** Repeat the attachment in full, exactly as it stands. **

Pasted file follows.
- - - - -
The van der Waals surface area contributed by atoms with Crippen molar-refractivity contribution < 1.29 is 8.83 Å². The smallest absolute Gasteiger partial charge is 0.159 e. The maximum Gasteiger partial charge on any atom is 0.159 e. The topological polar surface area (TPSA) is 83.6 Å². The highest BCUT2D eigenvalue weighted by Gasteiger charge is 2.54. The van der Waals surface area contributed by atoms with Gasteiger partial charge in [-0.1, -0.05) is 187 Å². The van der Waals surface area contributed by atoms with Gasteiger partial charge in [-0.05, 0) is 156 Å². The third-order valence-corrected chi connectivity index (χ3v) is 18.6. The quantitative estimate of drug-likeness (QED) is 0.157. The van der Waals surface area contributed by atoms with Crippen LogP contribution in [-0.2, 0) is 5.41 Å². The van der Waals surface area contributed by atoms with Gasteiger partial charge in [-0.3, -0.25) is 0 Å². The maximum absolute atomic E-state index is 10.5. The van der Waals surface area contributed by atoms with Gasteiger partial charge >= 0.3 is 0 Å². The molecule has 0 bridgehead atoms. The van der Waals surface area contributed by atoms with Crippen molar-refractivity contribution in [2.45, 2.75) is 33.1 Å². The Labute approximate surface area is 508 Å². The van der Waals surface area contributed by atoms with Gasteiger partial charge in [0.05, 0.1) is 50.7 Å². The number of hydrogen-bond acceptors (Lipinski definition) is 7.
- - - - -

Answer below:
The van der Waals surface area contributed by atoms with Crippen molar-refractivity contribution < 1.29 is 8.83 Å². The smallest absolute Gasteiger partial charge is 0.159 e. The maximum Gasteiger partial charge on any atom is 0.159 e. The topological polar surface area (TPSA) is 83.6 Å². The highest BCUT2D eigenvalue weighted by Gasteiger charge is 2.54. The van der Waals surface area contributed by atoms with Gasteiger partial charge in [-0.1, -0.05) is 187 Å². The van der Waals surface area contributed by atoms with Gasteiger partial charge in [-0.05, 0) is 156 Å². The third-order valence-corrected chi connectivity index (χ3v) is 18.6. The quantitative estimate of drug-likeness (QED) is 0.157. The van der Waals surface area contributed by atoms with Crippen LogP contribution in [-0.2, 0) is 5.41 Å². The van der Waals surface area contributed by atoms with Gasteiger partial charge in [-0.3, -0.25) is 0 Å². The maximum absolute atomic E-state index is 10.5. The van der Waals surface area contributed by atoms with Gasteiger partial charge >= 0.3 is 0 Å². The molecule has 0 bridgehead atoms. The van der Waals surface area contributed by atoms with Crippen molar-refractivity contribution in [2.45, 2.75) is 33.1 Å². The Labute approximate surface area is 508 Å². The van der Waals surface area contributed by atoms with Gasteiger partial charge in [0.05, 0.1) is 50.7 Å². The number of hydrogen-bond acceptors (Lipinski definition) is 7.